consider the meaning of “high quality” leaves open the possibility of adequacy claims.214 Given
these ambiguities, future challenges to Illinois education funding system should continue to make
adequacy claims based on Article X.215
C. The Illinois Supreme Court Should Not Defer to “Local Control” of Public Schools
The final impediment to education finance reform is the public policy preference for
“local control,” the idea that communities, parents, and local school boards should have
maximum say in the operations of schools.216 In Rodriguez, the U.S. Supreme Court, after
determining that rational basis review was most appropriate for judging Texas’ funding system,
found local control to be a legitimate state interest rationally served by the financing scheme.217
Similarly, the Illinois Supreme Court in Edgar deferred to the concept of local control after
refusing to find a suspect class or fundamental right to education harmed by Illinois’ funding
scheme.218 The court’s deference is misguided. There is nothing constitutionally binding the
court to the idea of local control, and the very idea of local control is becoming increasingly
irrelevant as state and national changes impact the fundamental operation of public education in
Despite strong judicial deference to local control, there is nothing in either the United
States Constitution or Illinois State Constitution immunizing the concept from the reach of the
judiciary.219 Local control is primarily manifested in Illinois through the existence of local school
boards, entities entirely defined by statute.220 Illinois’ local school boards have broad authority
under the Illinois School Code to hire and fire teachers, manage school curriculum, and contract,
however, the scope of their powers (and limitations) is enumerated by the state.221 Given that
local control is simply a policy choice established by statute, and that state courts often take on a
greater role in setting public policy, the Illinois Supreme Court’s deference to this concept is
Moreover, it is hard to argue that school districts and local school boards actually have
meaningful control over school funding.223 As Justice White’s dissent in Rodriguez forcefully
illustrates, property tax-based funding systems are quite unresponsive to the will of the locality.224
Like all districts, property-poor districts are free to tax at a higher rate than the statutorily
prescribed minimum; however, they may only be able to generate a fraction of what wealthier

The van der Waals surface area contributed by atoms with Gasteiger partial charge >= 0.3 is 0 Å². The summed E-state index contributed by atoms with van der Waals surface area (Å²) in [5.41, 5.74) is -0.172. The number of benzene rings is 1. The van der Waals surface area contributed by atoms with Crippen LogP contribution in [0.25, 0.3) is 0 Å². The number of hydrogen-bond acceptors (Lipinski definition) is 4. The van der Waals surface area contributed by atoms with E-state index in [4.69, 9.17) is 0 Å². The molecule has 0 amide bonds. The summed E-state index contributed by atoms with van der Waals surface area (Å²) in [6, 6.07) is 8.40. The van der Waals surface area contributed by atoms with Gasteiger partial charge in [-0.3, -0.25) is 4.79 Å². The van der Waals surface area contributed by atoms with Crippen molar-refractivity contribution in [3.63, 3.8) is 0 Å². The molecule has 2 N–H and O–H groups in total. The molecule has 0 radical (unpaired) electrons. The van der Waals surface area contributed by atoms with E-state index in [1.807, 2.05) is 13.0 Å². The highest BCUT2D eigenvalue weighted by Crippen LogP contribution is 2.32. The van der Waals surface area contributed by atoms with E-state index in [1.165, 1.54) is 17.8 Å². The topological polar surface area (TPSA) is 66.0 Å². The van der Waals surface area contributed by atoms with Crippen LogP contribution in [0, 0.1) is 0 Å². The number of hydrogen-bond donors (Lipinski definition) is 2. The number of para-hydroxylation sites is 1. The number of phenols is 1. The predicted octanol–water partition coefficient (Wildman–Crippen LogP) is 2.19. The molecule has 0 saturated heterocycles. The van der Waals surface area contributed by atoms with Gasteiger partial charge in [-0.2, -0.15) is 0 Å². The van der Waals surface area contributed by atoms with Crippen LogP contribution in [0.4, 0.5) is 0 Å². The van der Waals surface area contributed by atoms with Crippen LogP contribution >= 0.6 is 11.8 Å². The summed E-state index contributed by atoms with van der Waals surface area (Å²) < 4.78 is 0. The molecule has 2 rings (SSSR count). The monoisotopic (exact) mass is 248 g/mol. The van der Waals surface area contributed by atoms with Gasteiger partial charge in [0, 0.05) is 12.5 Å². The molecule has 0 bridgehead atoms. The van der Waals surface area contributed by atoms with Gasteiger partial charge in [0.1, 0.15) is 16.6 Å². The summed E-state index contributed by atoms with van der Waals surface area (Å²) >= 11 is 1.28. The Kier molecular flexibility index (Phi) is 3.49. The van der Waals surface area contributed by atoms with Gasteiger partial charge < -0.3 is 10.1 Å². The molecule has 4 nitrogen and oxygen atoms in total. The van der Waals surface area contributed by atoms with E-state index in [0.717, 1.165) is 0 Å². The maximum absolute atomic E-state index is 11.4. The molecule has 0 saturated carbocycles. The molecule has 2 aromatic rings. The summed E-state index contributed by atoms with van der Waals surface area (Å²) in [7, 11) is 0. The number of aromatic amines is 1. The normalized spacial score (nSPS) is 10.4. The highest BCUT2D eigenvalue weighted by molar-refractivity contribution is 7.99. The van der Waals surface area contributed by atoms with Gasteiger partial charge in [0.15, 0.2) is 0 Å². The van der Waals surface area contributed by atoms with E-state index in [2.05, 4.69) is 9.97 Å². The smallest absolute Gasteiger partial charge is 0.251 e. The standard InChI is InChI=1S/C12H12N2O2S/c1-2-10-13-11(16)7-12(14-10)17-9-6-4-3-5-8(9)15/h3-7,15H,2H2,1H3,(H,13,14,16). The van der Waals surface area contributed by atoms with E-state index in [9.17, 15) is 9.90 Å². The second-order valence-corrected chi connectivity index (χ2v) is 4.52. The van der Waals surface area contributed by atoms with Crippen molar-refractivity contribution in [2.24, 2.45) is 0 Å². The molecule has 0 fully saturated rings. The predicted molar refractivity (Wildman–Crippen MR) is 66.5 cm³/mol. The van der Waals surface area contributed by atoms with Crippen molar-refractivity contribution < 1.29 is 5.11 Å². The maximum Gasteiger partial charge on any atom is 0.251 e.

districts can raise, even at tax rates several times that of wealthy districts.225 Moreover, even if
214 See supra Part III-C.
215 See infra Part V (proposing that future education finance litigants may be able to successfully challenge the state’s education
216 See Blanchard, supra note 33, at 279 (providing a general overview of the local control concept); Faber, supra note 57 (describing
local control of schools as a devolution of management control from the state to local school boards).
217 San Antonio Indep. Sch. Dist. v. Rodriguez, 411 U.S. 1, 44, 49 (1973); see also supra Part II (summarizing the Rodriguez opinion).
218 Comm. for Educ. Rights v. Edgar, 672 N.E.2d 1178, 1193, 1195-96 (Ill. 1996); see also supra Part III-C (summarizing the Edgar
219 See U.S. CONST.; ILL. CONST.
220 105 ILL. COMP. STAT. ANN. 5/10-1 to 10-22. 19 (West 2013); see Faber, supra note 57 (“Legally, these local school districts are
agents of the state, created in accordance with state law for the purpose of implementing the state's responsibility.”).
221 105 ILL. COMP. STAT. ANN. 5/10-1 to 10-22. 19.
222 See Blanchard, supra note 33, at 273 (stating that, because state courts can issue binding advisory opinions, they are more involved
in setting public policy than federal courts bound by case in controversy requirements).
223 See id. at 281 (arguing that property tax-based school funding systems do not provide local control of schools for poor districts).
See generally Eric P. Christofferson, Note, Rodriguez Reexamined: The Misonomer of “Local Control” and a Constitutional Case for
Equitable Public School Funding, 90 GEO. L.J. 2553, 2575-76 (2002) (arguing against the use of local control to justify maintaining
property tax-based funding systems).
224 San Antonio Indep. Sch. Dist. v. Rodriguez, 411 U.S. 1, 63-70 (1973) (White, J., dissenting) (explaining in detail how plaintiff’s
school district, despite its willingness to tax at a higher rate to achieve greater school funding, is circumstantially and statutorily
prevented from actually achieving school funding levels anywhere close to wealthier neighboring districts).
225 To illustrate using two of the districts referenced in the introduction to this Article, in 2012 Northbrook School District 28 had an
equalized assessed property (“EAV”) value of $977,894 per student, and taxed at a rate $1.89 per $100 EAV. ILLINOIS INTERACTIVE